Our first reading this morning is from the prophet Isaiah and is about a change in the appointment of a royal steward. God’s will is that Eliakim is given the power to control the royal palace, as he is someone who can be relied upon and trusted. At a deeper level the prophecy anticipates our Gospel reading.

And I will place on his shoulder the key of the house of David. He shall open, and none shall shut; and he shall shut, and none shall open. (Isa 22:22)

The words look forward to Our Lord’s promise to St Peter, and remind us that God keeps His promises, and that we can trust what we read and hear in Scripture. 

One of the most important questions in the entire Bible is found in this morning’s Gospel: who do you say that Jesus is? How we answer this question can tell us a lot about our faith. It matters, and it is central to who and what we are as Christians.

Jesus and his disciples ventured into the District of Caesarea Philippi, an area about 25 miles northeast of the Sea of Galilee. The region had tremendous religious implications, as the place was littered with the temples of the Syrian gods. Here was the elaborate marble temple that had been erected by Herod the Great, father of the then-ruling Herod Antipas. Here people worshipped the Roman Emperor as a God himself. You might say that the world religions were on display in this town. It was with this scene in the background that Jesus chose to ask the most crucial questions of his ministry.

Jesus looked at his disciples and in a moment of reflection said: “Who do people say that I am?” The disciples begin sharing with Jesus what they have heard from the people who have been following Jesus: Some say that you are Elijah; others say John the Baptist, still others Jeremiah or one of the prophets. It has always been this way. Jesus has been seen by the masses in so many different ways. But Jesus then asks his disciples, ‘But who do YOU say that I am?’ (Mt 16:15) Peter answers ‘You are the Messiah, the Son of the Living God’ (Mt 16:16) This is a big claim to make. Saying that Jesus is divine was certainly problematic, as it undermined what Jews thought about religion, and also the claims made by Romans about the Emperor. It is a very radical thing to say, that Jesus is the Anointed One, the Hope of Israel, who fulfils the promises in the Prophets.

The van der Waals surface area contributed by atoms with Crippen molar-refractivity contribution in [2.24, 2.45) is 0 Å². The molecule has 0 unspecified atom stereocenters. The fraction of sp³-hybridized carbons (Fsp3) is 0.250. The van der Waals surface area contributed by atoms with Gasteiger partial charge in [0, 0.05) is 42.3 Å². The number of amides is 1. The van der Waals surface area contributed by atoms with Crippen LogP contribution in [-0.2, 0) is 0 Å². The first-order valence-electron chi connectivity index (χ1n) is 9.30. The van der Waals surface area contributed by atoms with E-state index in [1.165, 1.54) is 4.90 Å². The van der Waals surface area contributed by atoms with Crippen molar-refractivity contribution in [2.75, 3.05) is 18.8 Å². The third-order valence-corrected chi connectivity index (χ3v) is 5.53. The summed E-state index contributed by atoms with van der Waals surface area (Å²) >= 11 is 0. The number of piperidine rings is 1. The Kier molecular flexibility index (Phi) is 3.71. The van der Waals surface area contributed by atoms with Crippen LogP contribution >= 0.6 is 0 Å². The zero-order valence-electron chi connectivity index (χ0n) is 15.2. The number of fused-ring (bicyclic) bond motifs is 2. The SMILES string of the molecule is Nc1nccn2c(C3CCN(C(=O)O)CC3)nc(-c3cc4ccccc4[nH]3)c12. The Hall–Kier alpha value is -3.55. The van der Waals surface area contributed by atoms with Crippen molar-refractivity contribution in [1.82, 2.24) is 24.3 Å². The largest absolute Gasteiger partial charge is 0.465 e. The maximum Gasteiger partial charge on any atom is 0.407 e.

Nowadays you can speak of Jesus as prophet, holy man, teacher, or spiritual leader, and few will object. But speak of Him as Son of God, Divine, of the same nature as the Father, and people will line up to express their disapproval. This is not a new phenomenon, the history of the Church is full of people who have disagreed on matters of doctrine. This is reason why the Church repeats the words of the Nicene Creed week by week. It is to remind ourselves of what we believe. As Christians in worship we stand up and make a public declaration of our faith, something which would once have led to our death at the hands of the state, and still does in some places today. Nonetheless, we believe that the Nature and Person of the Son of God (who and what Jesus is and does) is an important thing; it is central to our faith. 

As a result of Peter’s confession of faith Jesus makes the following promise:

Blessed are you, Simon Bar-Jonah! For flesh and blood has not revealed this to you, but my Father who is in heaven. And I tell you, you are Peter, and on this rock I will build my church, and the gates of hell shall not prevail against it. I will give you the keys of the kingdom of heaven, and whatever you bind on earth shall be bound in heaven, and whatever you loose on earth shall be loosed in heaven.” (Mt 16:17-19)